Pete: It's so proactive, so right speech, right mind, right action, right mindfulness, so there's all these things and so in terms of communication it's right speech. The teaching really goes into gossip, where it's really trying to say, ‘gossip doesn't serve anything, it's holding on to some negative things about the person from the past or the future’, and so the right speech I was thinking in this communication piece is about really connect. I connected it with right mindfulness so that you're aware of how you're feeling when you're interacting with this person and then you're committing to this speech that's for the health, ultimately this eightfold path is for the health of all beings.

Nikki: Right

Pete: It's not just for me and you as we're talking, but it's for the universe.

Nikki: Yeah, it’s for the universe. I think that's absolutely beautiful and I really like that idea of right speech, even though it's so funny because in a CBT lens, we always stay away from language like right and wrong though, I'm just saying that only because I think, tell me if I'm wrong Pete, that term ‘right speech’, if we were to translate that into modern behaviors, and we would say ‘effective’ or ‘workable speech’.

Pete: 100%. I also wonder, now that you're saying that we say translate, who knows what the actual translation.

Nikki: That's such a great point.

Pete: Literally thinking, because you can read two or three different translations from Japanese, Chinese, Hindu, it's going to be different.

Nikki: Yeah, it's going to be different. I really like what you're saying too, in terms of why it's linked to right mindfulness because it sounds like you're saying that there's a sort of intention and how you're talking, and so to mindfulness we always talk about slowing down. So we go back to what you're saying in the beginning of the podcasts, that when we disagree with somebody, our attention narrows, we get really stuck in our own viewpoint or judgment, it's not mindful frankly, it’s reactive. So it sounds like from the Zen perspective it's actually saying, ‘slow down, act with purpose, get curious before you say something’.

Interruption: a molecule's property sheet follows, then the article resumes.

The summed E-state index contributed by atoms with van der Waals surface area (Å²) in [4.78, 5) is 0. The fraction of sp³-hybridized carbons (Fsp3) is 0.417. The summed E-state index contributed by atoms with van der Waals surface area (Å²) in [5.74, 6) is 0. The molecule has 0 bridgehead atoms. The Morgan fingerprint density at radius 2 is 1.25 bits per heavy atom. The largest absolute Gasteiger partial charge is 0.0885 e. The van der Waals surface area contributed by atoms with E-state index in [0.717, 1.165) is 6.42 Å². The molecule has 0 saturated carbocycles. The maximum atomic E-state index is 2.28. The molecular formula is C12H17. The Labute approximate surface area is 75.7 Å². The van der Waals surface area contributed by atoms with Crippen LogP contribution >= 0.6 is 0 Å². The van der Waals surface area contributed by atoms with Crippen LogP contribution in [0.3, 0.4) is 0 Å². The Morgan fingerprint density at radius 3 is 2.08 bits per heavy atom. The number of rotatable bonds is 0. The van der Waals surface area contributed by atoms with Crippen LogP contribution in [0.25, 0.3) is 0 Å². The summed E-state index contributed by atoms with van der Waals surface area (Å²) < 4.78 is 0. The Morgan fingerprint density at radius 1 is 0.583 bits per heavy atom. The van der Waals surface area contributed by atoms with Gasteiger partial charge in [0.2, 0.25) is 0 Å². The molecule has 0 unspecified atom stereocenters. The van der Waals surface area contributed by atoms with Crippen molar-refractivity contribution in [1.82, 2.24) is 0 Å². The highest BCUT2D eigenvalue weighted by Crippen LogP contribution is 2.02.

Pete: Yeah, because a lot of times I think most social issues are because everyone's trying to be heard or agreed with.

Nikki: Yeah.

Pete: Versus this idea of ‘I'm trying to listen and understand’, I don't think anyone actually tries to take the effort, because it's a lot of effort.

Nikki: It’s so much effort, yeah.

Pete: There have been several times in my life where, I've had conversations where I feel angry speaking with somebody.

Nikki: Of course, same. We all have our buttons, we all have the things, based on our learning history or our current experiences, even our wiring honestly, where we're more likely to get really activated. And a lot of times, to your point, I think sometimes we get really angry around things that are actually really important to us, at least that's true for me, like make me mad, or I feel really passionate about. Yeah. Or injustice or things aren't fair, that's where most of us tend to sort of dig our heels in, frankly. And then it's really hard to hear that somebody disagrees or sees it a different way.

Pete: Yeah. And a lot of times in that moment, what you're describing there is because it's at my core. It could be a core belief, it could be vulnerability around sort of emotional exposure to somebody not totally understanding. I do think it could even relate back to childhood experiences where you feel like you were just pushed over and not heard. And so, these are all sorts of variables, and for me, that's the art of what we do. Clearly, you and I could keep talking about this probably for a lot longer, but believe it or not, we're already out of time.

Nikki: I cannot believe it.

Pete: Where does the time go, time flies when you're having fun, but I think just leaving thinking about being understood, but not having to agree. This has been When East Meets West. I'm Dr. Pete Economou.

Nikki: And I'm Dr. Nikki Rubin, be present. Be brief.

Pete: This has been When East Meets West all material is based on opinion and educational training of doctors Pete Economou, and Nikki Rubin.

Nikki: Content is for informational and educational purposes only.